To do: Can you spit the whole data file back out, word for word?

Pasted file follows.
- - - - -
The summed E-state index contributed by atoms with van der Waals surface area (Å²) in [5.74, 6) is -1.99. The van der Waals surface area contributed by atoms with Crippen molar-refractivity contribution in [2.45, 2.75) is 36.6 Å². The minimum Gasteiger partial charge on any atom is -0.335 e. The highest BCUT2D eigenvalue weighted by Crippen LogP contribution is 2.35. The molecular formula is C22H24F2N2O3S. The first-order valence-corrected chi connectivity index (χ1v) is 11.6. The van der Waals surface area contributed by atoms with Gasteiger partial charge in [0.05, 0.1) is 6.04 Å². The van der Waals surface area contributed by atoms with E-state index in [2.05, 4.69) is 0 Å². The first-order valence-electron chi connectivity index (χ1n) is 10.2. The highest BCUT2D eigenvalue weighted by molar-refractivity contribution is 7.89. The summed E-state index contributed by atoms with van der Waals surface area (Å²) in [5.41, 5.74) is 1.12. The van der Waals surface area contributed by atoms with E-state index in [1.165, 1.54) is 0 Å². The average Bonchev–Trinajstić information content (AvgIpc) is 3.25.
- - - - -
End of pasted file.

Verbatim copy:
The summed E-state index contributed by atoms with van der Waals surface area (Å²) in [5.74, 6) is -1.99. The van der Waals surface area contributed by atoms with Crippen molar-refractivity contribution in [2.45, 2.75) is 36.6 Å². The minimum Gasteiger partial charge on any atom is -0.335 e. The highest BCUT2D eigenvalue weighted by Crippen LogP contribution is 2.35. The molecular formula is C22H24F2N2O3S. The first-order valence-corrected chi connectivity index (χ1v) is 11.6. The van der Waals surface area contributed by atoms with Gasteiger partial charge in [0.05, 0.1) is 6.04 Å². The van der Waals surface area contributed by atoms with E-state index in [2.05, 4.69) is 0 Å². The first-order valence-electron chi connectivity index (χ1n) is 10.2. The highest BCUT2D eigenvalue weighted by molar-refractivity contribution is 7.89. The summed E-state index contributed by atoms with van der Waals surface area (Å²) in [5.41, 5.74) is 1.12. The van der Waals surface area contributed by atoms with E-state index in [1.165, 1.54) is 0 Å². The average Bonchev–Trinajstić information content (AvgIpc) is 3.25.